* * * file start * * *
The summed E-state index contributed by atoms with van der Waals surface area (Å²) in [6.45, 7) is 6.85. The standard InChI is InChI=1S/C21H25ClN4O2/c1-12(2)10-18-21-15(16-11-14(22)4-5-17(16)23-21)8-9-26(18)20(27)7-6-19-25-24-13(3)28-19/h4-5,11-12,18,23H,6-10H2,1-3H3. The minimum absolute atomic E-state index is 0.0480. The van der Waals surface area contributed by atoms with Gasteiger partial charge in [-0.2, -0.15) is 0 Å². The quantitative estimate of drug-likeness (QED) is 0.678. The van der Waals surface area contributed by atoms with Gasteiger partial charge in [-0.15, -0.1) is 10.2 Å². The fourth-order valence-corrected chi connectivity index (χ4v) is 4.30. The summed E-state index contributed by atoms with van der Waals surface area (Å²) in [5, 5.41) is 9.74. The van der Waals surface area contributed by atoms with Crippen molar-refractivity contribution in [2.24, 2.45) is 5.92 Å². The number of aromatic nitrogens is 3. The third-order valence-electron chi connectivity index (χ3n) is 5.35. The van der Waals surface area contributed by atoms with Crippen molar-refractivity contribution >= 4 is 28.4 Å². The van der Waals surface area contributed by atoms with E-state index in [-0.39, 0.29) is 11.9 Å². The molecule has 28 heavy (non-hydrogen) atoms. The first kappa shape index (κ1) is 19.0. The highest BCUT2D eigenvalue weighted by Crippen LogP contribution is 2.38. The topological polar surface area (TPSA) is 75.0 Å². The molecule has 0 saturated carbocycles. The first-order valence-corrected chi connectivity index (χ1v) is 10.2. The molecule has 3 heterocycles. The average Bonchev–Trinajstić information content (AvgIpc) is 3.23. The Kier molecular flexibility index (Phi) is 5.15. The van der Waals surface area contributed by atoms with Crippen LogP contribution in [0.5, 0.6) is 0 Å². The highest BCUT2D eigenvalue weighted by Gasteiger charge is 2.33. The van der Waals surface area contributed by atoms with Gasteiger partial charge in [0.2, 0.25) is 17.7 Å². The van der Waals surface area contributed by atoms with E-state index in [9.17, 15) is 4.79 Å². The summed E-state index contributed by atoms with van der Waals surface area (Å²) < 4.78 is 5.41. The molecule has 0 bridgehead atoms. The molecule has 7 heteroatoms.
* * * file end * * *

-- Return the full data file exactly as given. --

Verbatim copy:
The summed E-state index contributed by atoms with van der Waals surface area (Å²) in [6.45, 7) is 6.85. The standard InChI is InChI=1S/C21H25ClN4O2/c1-12(2)10-18-21-15(16-11-14(22)4-5-17(16)23-21)8-9-26(18)20(27)7-6-19-25-24-13(3)28-19/h4-5,11-12,18,23H,6-10H2,1-3H3. The minimum absolute atomic E-state index is 0.0480. The van der Waals surface area contributed by atoms with Gasteiger partial charge in [-0.2, -0.15) is 0 Å². The quantitative estimate of drug-likeness (QED) is 0.678. The van der Waals surface area contributed by atoms with Gasteiger partial charge in [-0.15, -0.1) is 10.2 Å². The fourth-order valence-corrected chi connectivity index (χ4v) is 4.30. The summed E-state index contributed by atoms with van der Waals surface area (Å²) in [5, 5.41) is 9.74. The van der Waals surface area contributed by atoms with Crippen molar-refractivity contribution in [2.24, 2.45) is 5.92 Å². The number of aromatic nitrogens is 3. The third-order valence-electron chi connectivity index (χ3n) is 5.35. The van der Waals surface area contributed by atoms with Crippen molar-refractivity contribution >= 4 is 28.4 Å². The van der Waals surface area contributed by atoms with E-state index in [-0.39, 0.29) is 11.9 Å². The molecule has 28 heavy (non-hydrogen) atoms. The first kappa shape index (κ1) is 19.0. The highest BCUT2D eigenvalue weighted by Crippen LogP contribution is 2.38. The topological polar surface area (TPSA) is 75.0 Å². The molecule has 0 saturated carbocycles. The first-order valence-corrected chi connectivity index (χ1v) is 10.2. The molecule has 3 heterocycles. The average Bonchev–Trinajstić information content (AvgIpc) is 3.23. The Kier molecular flexibility index (Phi) is 5.15. The van der Waals surface area contributed by atoms with Crippen LogP contribution in [0.5, 0.6) is 0 Å². The highest BCUT2D eigenvalue weighted by Gasteiger charge is 2.33. The van der Waals surface area contributed by atoms with Gasteiger partial charge in [0.2, 0.25) is 17.7 Å². The van der Waals surface area contributed by atoms with E-state index in [9.17, 15) is 4.79 Å². The summed E-state index contributed by atoms with van der Waals surface area (Å²) < 4.78 is 5.41. The molecule has 0 bridgehead atoms. The molecule has 7 heteroatoms.